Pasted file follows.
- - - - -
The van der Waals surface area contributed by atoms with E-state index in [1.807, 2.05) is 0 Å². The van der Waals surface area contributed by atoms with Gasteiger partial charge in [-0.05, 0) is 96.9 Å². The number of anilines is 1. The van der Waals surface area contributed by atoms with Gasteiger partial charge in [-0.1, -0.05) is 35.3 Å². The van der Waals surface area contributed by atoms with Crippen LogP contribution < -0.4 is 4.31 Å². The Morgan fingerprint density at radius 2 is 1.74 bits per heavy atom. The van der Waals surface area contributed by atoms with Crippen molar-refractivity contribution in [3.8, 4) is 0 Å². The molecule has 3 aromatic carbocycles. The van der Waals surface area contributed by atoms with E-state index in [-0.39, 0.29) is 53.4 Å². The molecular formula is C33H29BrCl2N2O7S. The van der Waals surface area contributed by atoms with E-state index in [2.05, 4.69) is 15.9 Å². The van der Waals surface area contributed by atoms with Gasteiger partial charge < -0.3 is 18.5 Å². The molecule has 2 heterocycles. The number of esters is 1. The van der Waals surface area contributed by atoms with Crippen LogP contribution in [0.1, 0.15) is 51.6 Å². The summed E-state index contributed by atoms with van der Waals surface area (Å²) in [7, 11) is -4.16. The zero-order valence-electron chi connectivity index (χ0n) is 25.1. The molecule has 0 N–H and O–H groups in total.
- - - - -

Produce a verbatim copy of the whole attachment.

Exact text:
The van der Waals surface area contributed by atoms with E-state index in [1.807, 2.05) is 0 Å². The van der Waals surface area contributed by atoms with Gasteiger partial charge in [-0.05, 0) is 96.9 Å². The number of anilines is 1. The van der Waals surface area contributed by atoms with Gasteiger partial charge in [-0.1, -0.05) is 35.3 Å². The van der Waals surface area contributed by atoms with Crippen LogP contribution < -0.4 is 4.31 Å². The Morgan fingerprint density at radius 2 is 1.74 bits per heavy atom. The van der Waals surface area contributed by atoms with Crippen molar-refractivity contribution in [3.8, 4) is 0 Å². The molecule has 3 aromatic carbocycles. The van der Waals surface area contributed by atoms with E-state index in [-0.39, 0.29) is 53.4 Å². The molecular formula is C33H29BrCl2N2O7S. The van der Waals surface area contributed by atoms with E-state index in [2.05, 4.69) is 15.9 Å². The van der Waals surface area contributed by atoms with Gasteiger partial charge < -0.3 is 18.5 Å². The molecule has 2 heterocycles. The number of esters is 1. The van der Waals surface area contributed by atoms with Crippen LogP contribution in [0.1, 0.15) is 51.6 Å². The summed E-state index contributed by atoms with van der Waals surface area (Å²) in [7, 11) is -4.16. The zero-order valence-electron chi connectivity index (χ0n) is 25.1. The molecule has 0 N–H and O–H groups in total.